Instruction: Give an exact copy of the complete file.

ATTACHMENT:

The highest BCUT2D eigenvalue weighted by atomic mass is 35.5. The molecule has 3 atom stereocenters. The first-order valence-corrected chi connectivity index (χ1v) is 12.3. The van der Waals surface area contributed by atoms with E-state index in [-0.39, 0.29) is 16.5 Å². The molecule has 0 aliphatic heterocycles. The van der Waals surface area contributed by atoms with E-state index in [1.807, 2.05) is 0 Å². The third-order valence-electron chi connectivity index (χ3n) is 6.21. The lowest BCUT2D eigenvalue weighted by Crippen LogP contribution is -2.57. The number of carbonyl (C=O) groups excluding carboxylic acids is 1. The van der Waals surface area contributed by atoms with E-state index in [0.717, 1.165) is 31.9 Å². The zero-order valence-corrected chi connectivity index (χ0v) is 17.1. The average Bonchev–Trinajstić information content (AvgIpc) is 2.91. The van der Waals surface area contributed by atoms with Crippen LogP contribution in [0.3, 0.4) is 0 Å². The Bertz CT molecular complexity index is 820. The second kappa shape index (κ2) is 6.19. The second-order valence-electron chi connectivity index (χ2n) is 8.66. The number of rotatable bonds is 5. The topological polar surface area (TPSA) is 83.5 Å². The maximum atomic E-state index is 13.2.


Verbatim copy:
The highest BCUT2D eigenvalue weighted by atomic mass is 35.5. The molecule has 3 atom stereocenters. The first-order valence-corrected chi connectivity index (χ1v) is 12.3. The van der Waals surface area contributed by atoms with E-state index in [-0.39, 0.29) is 16.5 Å². The molecule has 0 aliphatic heterocycles. The van der Waals surface area contributed by atoms with E-state index in [1.807, 2.05) is 0 Å². The third-order valence-electron chi connectivity index (χ3n) is 6.21. The lowest BCUT2D eigenvalue weighted by Crippen LogP contribution is -2.57. The number of carbonyl (C=O) groups excluding carboxylic acids is 1. The van der Waals surface area contributed by atoms with E-state index in [0.717, 1.165) is 31.9 Å². The zero-order valence-corrected chi connectivity index (χ0v) is 17.1. The average Bonchev–Trinajstić information content (AvgIpc) is 2.91. The van der Waals surface area contributed by atoms with Crippen LogP contribution in [0.3, 0.4) is 0 Å². The Bertz CT molecular complexity index is 820. The second kappa shape index (κ2) is 6.19. The second-order valence-electron chi connectivity index (χ2n) is 8.66. The number of rotatable bonds is 5. The topological polar surface area (TPSA) is 83.5 Å². The maximum atomic E-state index is 13.2.